This is about where the Jarvis/Peggy shippers lost their steam, but it wouldn’t completely die until Ana was introduced officially in Season 2. But Jarvis’s story also makes his awakening daredevil tendencies make sense. Jarvis was not originally a butler. He was a soldier who became a butler after his dishonorable discharge. There’s probably a part of Jarvis that yearns for the adrenaline rush he used to feel. Remember, Jarvis said he served “before the war” and when things got bad, he got Ana right out of there.

Jarvis probably did not experience much of World War II, so it’s conceivable that he might not have seen the worse parts of that particular war. And that would explain why he treats Peggy’s serious work almost like a bit of fun. There’s definitely a difference between knowing that somebody was destined for a concentration camp and seeing the horror for yourself.

Agent Krzeminski
Peggy is absolutely right; the guy was a piece of crap. But he didn’t deserve to die. As a character, he really only existed to make the other agents look marginally less sexist. Well, that and to show that Peggy’s actions do have consequences.

Miriam Fry
Miriam is basically a Hogwarts teacher. Remember how it seemed like every Harry Potter book had that bit where our heroes had to sneak out of bed after hours and avoid whatever teacher was on the prowl that night? That will be Miriam’s job: enforcing strict order. But instead of taking away points from Gryffindor, she’ll simply kick you out then and there.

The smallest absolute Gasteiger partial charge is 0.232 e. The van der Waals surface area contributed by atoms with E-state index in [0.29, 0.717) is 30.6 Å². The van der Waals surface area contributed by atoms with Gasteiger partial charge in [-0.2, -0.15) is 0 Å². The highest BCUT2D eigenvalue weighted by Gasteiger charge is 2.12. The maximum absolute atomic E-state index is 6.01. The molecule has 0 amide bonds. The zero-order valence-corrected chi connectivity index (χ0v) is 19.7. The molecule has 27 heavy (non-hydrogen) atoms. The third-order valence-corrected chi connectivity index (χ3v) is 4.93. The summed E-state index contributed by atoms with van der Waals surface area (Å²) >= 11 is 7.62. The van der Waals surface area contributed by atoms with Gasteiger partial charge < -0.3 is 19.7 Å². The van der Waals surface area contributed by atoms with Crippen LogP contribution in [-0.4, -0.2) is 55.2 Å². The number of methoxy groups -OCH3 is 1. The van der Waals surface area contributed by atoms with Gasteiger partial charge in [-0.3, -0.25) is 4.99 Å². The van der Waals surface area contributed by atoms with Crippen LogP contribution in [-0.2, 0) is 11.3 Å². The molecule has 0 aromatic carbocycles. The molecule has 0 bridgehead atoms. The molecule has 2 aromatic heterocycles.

Her building, the Griffith Hotel, is based on a place called the Barbizon Hotel for Women which aimed to act as a similar haven for women, making sure that they could have a safe place to come home to. Miriam rules hers with an iron fist.

Her primary narrative purpose is to mirror the SSR. Neither the SSR nor anyone in Peggy’s civilian life can know about her secrets’ lest consequences happen. If the SSR found out about Peggy’s investigation, she’d be under arrest. And if Miriam found out about Peggy’s role as an SSR agent or a traitor… well, Peggy would be out on the streets. So while Miriam might basically be a headmistress cliché, she and her strict policies serve to keep the stakes and tension high even when Peggy is supposed to be safe at home.

Dottie Underwood (Bridget Regan)
Dottie… well, we’ll get to Dottie. But let the record show that the big twist is pretty much blown within the first minute you meet her if you know what to look for.

Hears a hint: It's not the fact that she's from Iowa. Because it's obvious that she isn't.
Jerome Zandow (Rob Mars)
Here, he’s simply hired muscle. In the comics, he was Zandow the Strongman, of the original Circus of Crime. Yeah, this show keeps tripping me up by using both original characters and obscure characters even I don’t know about. Apparently, Chief Roger Dooley was a piece of crap S.H.I.E.L.D. agent in the comics who actually did try to have She-Hulk strip-searched for his own amusement. Go figure.

Visuals
This episode is a lot more subdued than the first two. No big, flashy special effects, no super-sci-fi weapons… but that adds to the atmosphere. The only thing eve nremotely over-the-top is the fact that the Constrictor glows green.

"Hey, this glowing thing looks like something I paid Emily ten bucks to use on me."
"Please stop talking."
This is a story about people, and the down-to-Earth look compared to the last two episodes reinforces that.

Final Thoughts
All in all, it’s not a bad little character piece that gives Jarvis a little bit more depth while also raising the stakes on the SSR’s hunt for Peggy Carter.

Next time, Howard Stark returns as the hunt for his most dangerous creation begins. See you then!